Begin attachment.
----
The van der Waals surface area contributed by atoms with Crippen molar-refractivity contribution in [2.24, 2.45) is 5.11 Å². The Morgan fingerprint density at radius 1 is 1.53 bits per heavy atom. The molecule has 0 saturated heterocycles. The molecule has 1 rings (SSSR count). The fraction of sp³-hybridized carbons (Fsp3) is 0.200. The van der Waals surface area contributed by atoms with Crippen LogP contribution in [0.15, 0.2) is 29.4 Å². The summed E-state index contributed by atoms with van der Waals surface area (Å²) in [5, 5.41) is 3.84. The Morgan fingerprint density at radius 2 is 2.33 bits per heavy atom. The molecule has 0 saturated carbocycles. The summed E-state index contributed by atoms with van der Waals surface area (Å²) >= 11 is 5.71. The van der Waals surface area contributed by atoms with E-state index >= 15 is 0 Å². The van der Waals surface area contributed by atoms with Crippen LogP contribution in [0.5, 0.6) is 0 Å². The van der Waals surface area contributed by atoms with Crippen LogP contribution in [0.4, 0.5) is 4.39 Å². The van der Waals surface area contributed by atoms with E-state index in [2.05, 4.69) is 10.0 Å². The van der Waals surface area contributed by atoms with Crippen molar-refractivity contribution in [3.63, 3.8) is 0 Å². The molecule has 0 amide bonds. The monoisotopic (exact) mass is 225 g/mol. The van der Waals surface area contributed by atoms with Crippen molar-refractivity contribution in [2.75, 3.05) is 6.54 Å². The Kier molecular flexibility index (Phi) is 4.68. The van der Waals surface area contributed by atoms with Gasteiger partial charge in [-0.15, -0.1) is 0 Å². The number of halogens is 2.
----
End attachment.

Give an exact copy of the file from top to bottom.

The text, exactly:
The van der Waals surface area contributed by atoms with Crippen molar-refractivity contribution in [2.24, 2.45) is 5.11 Å². The Morgan fingerprint density at radius 1 is 1.53 bits per heavy atom. The molecule has 0 saturated heterocycles. The molecule has 1 rings (SSSR count). The fraction of sp³-hybridized carbons (Fsp3) is 0.200. The van der Waals surface area contributed by atoms with Crippen LogP contribution in [0.15, 0.2) is 29.4 Å². The summed E-state index contributed by atoms with van der Waals surface area (Å²) in [5, 5.41) is 3.84. The Morgan fingerprint density at radius 2 is 2.33 bits per heavy atom. The molecule has 0 saturated carbocycles. The summed E-state index contributed by atoms with van der Waals surface area (Å²) >= 11 is 5.71. The van der Waals surface area contributed by atoms with E-state index >= 15 is 0 Å². The van der Waals surface area contributed by atoms with Crippen LogP contribution in [0.5, 0.6) is 0 Å². The van der Waals surface area contributed by atoms with Crippen LogP contribution in [0.4, 0.5) is 4.39 Å². The van der Waals surface area contributed by atoms with E-state index in [2.05, 4.69) is 10.0 Å². The van der Waals surface area contributed by atoms with Crippen molar-refractivity contribution in [3.63, 3.8) is 0 Å². The molecule has 0 amide bonds. The monoisotopic (exact) mass is 225 g/mol. The van der Waals surface area contributed by atoms with Crippen molar-refractivity contribution in [2.75, 3.05) is 6.54 Å². The Kier molecular flexibility index (Phi) is 4.68. The van der Waals surface area contributed by atoms with Gasteiger partial charge in [-0.15, -0.1) is 0 Å². The number of halogens is 2.